Grease was the word, and in my book it still is. Oh I was there on June 13. I remember the unexpected excitement. I was an eight-year-old puppy gazing at the long line down the block when it premiered back in the day. I recently heard Stockard Channing (Rizzo) explain that "at the time, in the business, this movie was not appreciated, and whereas the people, the audiences, went nuts for it ─ they still are ─ everyone in the business was sort of puzzled by its success." Which only confirms what I've long suspected: that studio execs know diddly-squat about what constitutes movie excellence. They just don't know. They think they know, and in so doing mix up their executive power with the creativity they so sorely lack. It also explains why a plethora of movies today are nothing but a hollow mess, plain stupid and, well, forgettable. Why would anyone want to make movies that are forgettable?
Let's not ponder that question because the answer is money. Enter Danny Zuko et al. We listened to the songs. We marveled at the chemistry. And all was good. Rama lama lama ka dinga da dinga dong.
Then, a couple of years down the line, some studio bobo relished the idea of a sequel. Studio bobos gathered. They smiled. They grinned. They patted each other on the back. They loved their own undisputable inventiveness. "Yes, let's make Grease 2! Let's be quick to cash in on the success of the first one! Okay, what we need is..." Well, what we got is forgettable songs and forgettable dialogue. Imitation was in the air, boys and girls, not to mention a John Travolta wannabe with absolutely zero charisma yet a smile that said, "Toothpaste commercial!" But I get it, Studio Bobos & Company: instead of being black haired, this hunk-a-junk is blond and, wait a minute, this time it's the guy, not the girl (Olivia oh Olivia), who's a well-brought-up-and-pretty-much-all-decent Sandra Dee. How creative. "What we need is..."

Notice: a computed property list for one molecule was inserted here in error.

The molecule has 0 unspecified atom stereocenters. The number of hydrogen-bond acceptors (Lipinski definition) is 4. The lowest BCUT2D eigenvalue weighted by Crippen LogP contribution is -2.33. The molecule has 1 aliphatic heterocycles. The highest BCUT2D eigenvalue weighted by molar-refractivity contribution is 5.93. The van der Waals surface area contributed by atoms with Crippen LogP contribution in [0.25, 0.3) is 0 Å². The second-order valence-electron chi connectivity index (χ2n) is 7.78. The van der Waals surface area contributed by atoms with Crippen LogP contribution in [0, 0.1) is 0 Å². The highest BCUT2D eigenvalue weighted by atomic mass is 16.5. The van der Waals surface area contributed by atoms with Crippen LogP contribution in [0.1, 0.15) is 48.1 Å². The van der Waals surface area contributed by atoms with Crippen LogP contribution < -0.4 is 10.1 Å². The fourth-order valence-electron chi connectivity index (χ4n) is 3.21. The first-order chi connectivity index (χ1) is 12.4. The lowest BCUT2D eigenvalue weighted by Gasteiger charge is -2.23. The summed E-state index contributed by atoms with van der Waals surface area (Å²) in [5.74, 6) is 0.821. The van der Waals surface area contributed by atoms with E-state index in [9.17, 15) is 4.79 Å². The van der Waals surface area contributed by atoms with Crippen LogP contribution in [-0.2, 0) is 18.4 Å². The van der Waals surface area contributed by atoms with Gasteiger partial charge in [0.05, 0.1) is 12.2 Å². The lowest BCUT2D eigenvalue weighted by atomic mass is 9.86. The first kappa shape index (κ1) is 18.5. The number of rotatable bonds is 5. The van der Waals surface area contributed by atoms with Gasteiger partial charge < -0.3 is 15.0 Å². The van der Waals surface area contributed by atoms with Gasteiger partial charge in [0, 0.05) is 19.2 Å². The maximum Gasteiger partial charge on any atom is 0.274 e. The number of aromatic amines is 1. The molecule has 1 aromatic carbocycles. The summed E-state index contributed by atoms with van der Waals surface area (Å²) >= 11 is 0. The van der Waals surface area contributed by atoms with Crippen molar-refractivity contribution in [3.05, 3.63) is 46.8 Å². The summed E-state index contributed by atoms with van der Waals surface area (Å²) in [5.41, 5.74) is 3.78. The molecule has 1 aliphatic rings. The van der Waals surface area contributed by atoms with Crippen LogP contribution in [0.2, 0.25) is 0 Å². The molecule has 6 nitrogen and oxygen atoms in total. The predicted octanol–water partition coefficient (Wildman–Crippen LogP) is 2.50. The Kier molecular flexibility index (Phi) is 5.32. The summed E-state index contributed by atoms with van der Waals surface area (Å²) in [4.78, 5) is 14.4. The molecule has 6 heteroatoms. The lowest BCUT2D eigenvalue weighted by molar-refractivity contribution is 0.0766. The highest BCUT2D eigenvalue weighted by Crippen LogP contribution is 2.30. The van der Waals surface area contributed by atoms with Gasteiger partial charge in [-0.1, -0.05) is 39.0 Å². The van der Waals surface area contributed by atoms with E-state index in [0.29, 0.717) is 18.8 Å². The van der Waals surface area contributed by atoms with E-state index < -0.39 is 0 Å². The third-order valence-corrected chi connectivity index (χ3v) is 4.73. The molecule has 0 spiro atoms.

No, what you need is devotion. What you need is a hunger for excellence. What you need is for your brainchild to be real and to feel real. Grease is the word. Grease 2... not so much. But studios will never learn. Or care for that matter.
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